I just took a look at the last post, and I was far from right when I said Wai-O-Tapu was the last place we visited on the North Island. I don’t even know why I’ve said that. Notwithstanding, here is the rebuttal:
First of all, a supposedly big thing that I’ve left out of the previous post was the major “act” that comes with the ticket to Wai-O-Tapu – the Lady Knox.
See, Lady Knox is a geyser that erupts daily at 10:15am. So it’s crucial that you get there on time. Which means go park your car – because like a lot of things in New Zealand the Thermal Wonderland is in the middle of nowhere – walk about 10 minutes to the main building where the entrance to the park is; buy yourself a ticket for the whole shebang; go back to your car and drive about 15 minutes back where you came from, and park again, this time in the direct vicinity of the geyser. And yes, after that part is done, you have to drive back to the previous parking and go to through the same building where you got your tickets in order to start the round I told you about last week.
But back to Lady Knox. We got to it and sat at one of the amphitheatre-style benches around it. The geyser itself was still a quietly fuming pile of very white sediment on a backdrop of great thick pine forest.
It was 10am.
So we waited quietly as people filled the steps, and we had our cameras, of course, ready. At 10:15 you could see people already propping them up at the tiny volcano and waiting. A man was looking for someone or just hadn’t decided where exactly to sit so he was standing in the middle of the crowd, causing a very anxious spectator to shout “Sit your ass down!” at him. He did. We waited. Nikola had started filming and narrating where we are and what are we waiting for. It was 10:18 or something like that. I had also started filming, but the SD card of my tiny camera was almost full. By 10.23 I had had the time to stop filming absolutely nothing happening and delete the empty attempts to capture this natural phenomenon from the start.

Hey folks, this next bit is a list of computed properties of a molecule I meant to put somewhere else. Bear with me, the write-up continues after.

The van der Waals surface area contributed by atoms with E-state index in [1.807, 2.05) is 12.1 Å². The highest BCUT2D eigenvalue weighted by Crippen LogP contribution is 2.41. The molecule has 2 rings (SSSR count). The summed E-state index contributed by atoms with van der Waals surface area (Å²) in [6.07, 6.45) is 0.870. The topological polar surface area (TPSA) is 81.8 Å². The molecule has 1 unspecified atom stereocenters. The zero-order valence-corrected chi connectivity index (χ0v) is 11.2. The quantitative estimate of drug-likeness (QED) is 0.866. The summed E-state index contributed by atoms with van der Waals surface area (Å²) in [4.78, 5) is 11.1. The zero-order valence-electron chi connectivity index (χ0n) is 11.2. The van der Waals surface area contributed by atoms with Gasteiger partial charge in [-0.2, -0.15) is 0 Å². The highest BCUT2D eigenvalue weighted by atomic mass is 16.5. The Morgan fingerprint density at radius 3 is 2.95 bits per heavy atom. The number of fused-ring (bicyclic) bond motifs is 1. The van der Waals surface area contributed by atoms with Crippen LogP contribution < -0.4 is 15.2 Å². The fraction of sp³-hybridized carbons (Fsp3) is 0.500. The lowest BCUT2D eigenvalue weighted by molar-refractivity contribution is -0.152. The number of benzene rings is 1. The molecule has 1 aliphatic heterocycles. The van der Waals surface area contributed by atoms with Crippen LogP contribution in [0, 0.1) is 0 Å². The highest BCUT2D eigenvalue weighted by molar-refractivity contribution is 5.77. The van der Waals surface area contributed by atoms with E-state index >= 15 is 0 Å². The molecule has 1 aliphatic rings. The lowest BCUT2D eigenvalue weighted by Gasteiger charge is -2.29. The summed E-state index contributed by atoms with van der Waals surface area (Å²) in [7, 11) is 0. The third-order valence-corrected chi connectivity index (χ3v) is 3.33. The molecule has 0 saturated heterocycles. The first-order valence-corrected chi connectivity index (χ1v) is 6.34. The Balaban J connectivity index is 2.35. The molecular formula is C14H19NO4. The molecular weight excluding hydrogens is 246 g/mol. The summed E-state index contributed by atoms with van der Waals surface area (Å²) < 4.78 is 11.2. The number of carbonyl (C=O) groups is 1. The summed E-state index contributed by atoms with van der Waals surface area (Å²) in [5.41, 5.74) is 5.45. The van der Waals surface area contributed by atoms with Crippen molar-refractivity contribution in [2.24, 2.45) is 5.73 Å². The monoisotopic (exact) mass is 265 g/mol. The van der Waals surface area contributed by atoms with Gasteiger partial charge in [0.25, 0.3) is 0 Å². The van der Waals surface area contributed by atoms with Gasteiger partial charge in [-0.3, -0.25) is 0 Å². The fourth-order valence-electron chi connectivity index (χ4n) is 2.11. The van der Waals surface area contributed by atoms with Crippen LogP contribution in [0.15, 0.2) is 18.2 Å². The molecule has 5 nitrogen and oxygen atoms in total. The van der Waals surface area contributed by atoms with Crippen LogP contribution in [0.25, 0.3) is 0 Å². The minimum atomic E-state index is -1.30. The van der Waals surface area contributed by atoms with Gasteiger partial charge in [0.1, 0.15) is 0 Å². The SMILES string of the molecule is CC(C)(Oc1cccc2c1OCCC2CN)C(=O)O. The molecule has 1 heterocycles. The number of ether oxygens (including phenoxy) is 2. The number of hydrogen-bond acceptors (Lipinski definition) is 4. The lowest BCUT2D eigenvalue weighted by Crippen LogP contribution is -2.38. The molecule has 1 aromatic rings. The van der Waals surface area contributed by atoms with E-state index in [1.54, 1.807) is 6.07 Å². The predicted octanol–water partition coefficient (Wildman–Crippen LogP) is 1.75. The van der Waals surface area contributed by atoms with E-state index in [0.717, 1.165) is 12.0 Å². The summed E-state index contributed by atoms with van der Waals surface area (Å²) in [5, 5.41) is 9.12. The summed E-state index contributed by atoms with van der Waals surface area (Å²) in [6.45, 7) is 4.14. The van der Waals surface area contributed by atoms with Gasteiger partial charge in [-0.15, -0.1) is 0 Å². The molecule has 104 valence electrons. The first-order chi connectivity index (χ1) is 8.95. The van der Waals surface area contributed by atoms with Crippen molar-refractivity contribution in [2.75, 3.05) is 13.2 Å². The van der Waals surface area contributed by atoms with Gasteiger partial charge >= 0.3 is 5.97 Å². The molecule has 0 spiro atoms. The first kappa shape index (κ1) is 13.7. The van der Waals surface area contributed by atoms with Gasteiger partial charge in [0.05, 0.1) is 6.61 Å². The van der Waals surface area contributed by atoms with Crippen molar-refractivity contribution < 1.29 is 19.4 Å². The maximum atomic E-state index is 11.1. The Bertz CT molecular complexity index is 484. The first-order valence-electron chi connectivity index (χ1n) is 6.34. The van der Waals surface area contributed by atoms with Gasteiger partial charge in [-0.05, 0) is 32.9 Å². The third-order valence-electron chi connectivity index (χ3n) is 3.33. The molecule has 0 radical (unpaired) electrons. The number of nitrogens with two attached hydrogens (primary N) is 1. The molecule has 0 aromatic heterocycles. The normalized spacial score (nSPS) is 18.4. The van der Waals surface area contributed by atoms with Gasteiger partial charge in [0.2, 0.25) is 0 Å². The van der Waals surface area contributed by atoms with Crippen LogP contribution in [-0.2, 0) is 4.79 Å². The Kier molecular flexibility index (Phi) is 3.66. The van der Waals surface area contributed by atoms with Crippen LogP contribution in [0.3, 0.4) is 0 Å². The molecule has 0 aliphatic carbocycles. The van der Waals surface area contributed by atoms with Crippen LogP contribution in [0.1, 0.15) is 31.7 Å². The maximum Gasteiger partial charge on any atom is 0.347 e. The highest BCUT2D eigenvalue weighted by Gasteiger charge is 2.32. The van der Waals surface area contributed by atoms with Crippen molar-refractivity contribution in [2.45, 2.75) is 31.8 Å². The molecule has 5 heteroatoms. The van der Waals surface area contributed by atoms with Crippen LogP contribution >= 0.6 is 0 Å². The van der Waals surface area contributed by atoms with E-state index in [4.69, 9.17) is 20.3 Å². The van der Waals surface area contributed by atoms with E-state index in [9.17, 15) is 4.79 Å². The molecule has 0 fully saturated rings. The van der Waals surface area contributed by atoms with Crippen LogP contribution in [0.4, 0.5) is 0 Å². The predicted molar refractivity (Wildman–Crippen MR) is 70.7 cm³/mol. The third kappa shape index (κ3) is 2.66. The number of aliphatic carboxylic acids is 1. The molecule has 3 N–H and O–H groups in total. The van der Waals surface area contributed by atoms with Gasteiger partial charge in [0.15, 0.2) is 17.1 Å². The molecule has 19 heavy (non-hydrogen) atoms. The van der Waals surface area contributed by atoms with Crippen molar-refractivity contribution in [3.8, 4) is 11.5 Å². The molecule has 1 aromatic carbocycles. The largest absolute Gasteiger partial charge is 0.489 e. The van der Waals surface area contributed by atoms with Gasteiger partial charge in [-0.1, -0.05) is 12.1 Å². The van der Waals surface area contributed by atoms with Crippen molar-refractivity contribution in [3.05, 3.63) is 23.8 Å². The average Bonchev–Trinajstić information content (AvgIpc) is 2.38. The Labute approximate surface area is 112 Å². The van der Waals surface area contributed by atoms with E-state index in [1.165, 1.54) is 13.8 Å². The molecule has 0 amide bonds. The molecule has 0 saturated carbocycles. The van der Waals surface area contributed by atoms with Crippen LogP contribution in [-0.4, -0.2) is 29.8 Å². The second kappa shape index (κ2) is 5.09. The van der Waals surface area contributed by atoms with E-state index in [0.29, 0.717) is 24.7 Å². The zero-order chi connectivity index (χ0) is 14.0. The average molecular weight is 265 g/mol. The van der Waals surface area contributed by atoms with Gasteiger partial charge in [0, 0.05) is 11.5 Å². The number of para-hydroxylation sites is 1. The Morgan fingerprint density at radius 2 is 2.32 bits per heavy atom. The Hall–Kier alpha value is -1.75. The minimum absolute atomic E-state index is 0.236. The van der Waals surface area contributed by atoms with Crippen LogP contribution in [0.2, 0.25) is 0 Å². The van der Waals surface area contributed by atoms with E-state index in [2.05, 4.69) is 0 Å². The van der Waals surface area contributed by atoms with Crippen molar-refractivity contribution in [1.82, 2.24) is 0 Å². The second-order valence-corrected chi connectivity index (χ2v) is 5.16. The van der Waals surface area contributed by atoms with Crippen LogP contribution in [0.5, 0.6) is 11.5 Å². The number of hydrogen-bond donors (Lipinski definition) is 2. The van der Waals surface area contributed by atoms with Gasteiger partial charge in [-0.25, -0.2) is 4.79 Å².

At some point I considered the option of there being a hidden camera and someone laughing their asses off at all the people whose arms are going numb holding up the cameras. A few moments after I expressed that a very welcoming “Kia ora!” came from one side of the geyser, and we saw an employee of the park step closer to it with a mic in his hand.
He was the one who let us in on the “secret” that the geyser does not erupt at 10:15 (usually) by accident. It did strange for a natural occurrence to be so punctual but, hey, who knows, there are strangest things out there.
The story was really funny. It turns out the forest in the background is manmade, as quite a few forests in New Zealand apparently are. This particular one was planted by convicts a few decades ago. During a break one of them found a natural hot spring. With so many of them around, he didn’t think much of it, apart from an easy wash for their work clothes. So his comrades and him threw their clothes in with some soap to soak and left to have their lunch.
It was all very well until they heard the rumble, smelled the sulphur, and went back to the spring to find all of their clothes hanging all over the recently planted saplings around it.
And that was how the secret that the water in the hot spring reacts to certain chemicals was discovered. Since then the puddle was build up into a chimney to give the jet an extra boost and now it reaches over 20 metres on a good day.
I would post the video of the geyser in action but it’s not been edited and I’m sure 15 minutes of pending action is a little too much. So instead, here’s a substitute with some background info as well: